By Rachel Wozniak
In a world of online shopping, drones and on-demand delivery – when was the last time you visited a shopping mall? If you answered with something like “I couldn’t tell you” or “those still exist?” then you’re following the shopping trend that is hitting retailers where it hurts.
Department stores used to be the anchors of malls, being the one-stop shop where customers were guaranteed to get their favorite make-up, find a new couch and pick up some new toys for the kids. However, with niche stores available for every category and online making the experience much quicker and without the hassle of leaving the house, these brick-and-mortar stores are quickly reaching their demise.
Macy’s is currently slated to close 200 stores over the next few years – almost an incredible one-quarter of its stores. Other department stores are following, with Sears, JCPenney and Kmart also closing the doors on some of their locations. Since these stores were the staples of shopping malls and contributing a large majority of the rent, entire malls are being forced to charge more to smaller stores who cannot afford it, and eventually are closing their doors entirely all across the nation.
In an attempt to combat these off-price stores, Macy’s has opened a discount store called “Macy’s Backstage,” however; they are concerned that customers do not differentiate between this and the original brand. If the blur is made, it will only cause upset and a refusal to pay full-price at Macy’s when they could get it much cheaper at Backstage. Out of six pilot stores that opened in the fall, only one more will be added in 2016.
With only light success in their discount brand, Macy’s also has put heavy resources into its digital and mobile sales, which increased with double-digit growth in the past year. Yet despite this upswing, total sales had still declined by 3.7% in 2015 from the harsh decrease of in-store profit. Ultimately, the department store will need to rely and focus on its online shoppers to stay in the game.
As Macy’s is being forced to heavily move digitally, the king of online retail is crossing paths with them as they move brick-and-mortar. Amazon has already opened their first Amazon Books in Seattle, is almost ready to open its doors in San Diego and there are rumors that it plans to open a dozen or more in the future. These are allowing Amazon to engage more personally with customers, enabling them to touch and feel the items, create a store layout that matches their online browsing habits and make returns even easier.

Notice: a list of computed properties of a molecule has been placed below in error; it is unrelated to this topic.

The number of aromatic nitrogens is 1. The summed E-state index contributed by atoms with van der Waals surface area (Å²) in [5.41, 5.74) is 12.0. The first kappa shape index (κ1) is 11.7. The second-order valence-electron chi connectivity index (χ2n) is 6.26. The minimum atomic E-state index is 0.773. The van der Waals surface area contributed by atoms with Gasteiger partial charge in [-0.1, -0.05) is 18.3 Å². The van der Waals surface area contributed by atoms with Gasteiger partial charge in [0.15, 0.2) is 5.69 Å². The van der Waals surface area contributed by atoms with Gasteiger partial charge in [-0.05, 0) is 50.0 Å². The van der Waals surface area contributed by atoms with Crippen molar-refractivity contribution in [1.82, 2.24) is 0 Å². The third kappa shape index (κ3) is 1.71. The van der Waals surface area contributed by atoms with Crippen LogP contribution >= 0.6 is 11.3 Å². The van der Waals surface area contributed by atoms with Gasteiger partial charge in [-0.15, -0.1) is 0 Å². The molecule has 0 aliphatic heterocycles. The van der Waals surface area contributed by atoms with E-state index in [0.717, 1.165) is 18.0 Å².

As these two retail options are beginning to dip their feet into each other’s waters, there is one line of stores that is keeping its roots firm and sales soaring: TJX companies, made up primarily of TJ Maxx, Marshall’s and Home Goods.
Each of their stores offers unique and handpicked discount items, including many brands that would be found at much higher prices at traditionally Macy’s or even Amazon. Due to the constant turn over and high variety, customers never know what they’re going to find on their shopping trip, encouraging them to continuously return to browse and see what new deals they can find.
The type of shopping these stores employ is a hunt-and-reward system, where consumers are forced to actively search in crowded shelves of products to find the exact item they are looking for at a price they know they can’t match at other retailers. Even though Macy’s Backstage is an attempt to duplicate this, the establishment and size of TJ Maxx is hard to compete with – having over 2,700 domestic stores compared to Macy’s 900.
While some of the TJX stores they do have an online presence, the options are in limited quantities and not as varietal as the store – they are in no way trying to shift a majority of their sales in that direction.
As the retail game continues to change so much with technology and efficiency, it will be interesting to see if the TJX Companies’ strategy of hunt-and-reward will keep consumers, or if they too will have to join Macy’s and Amazon in considering new strategies to stay relevant.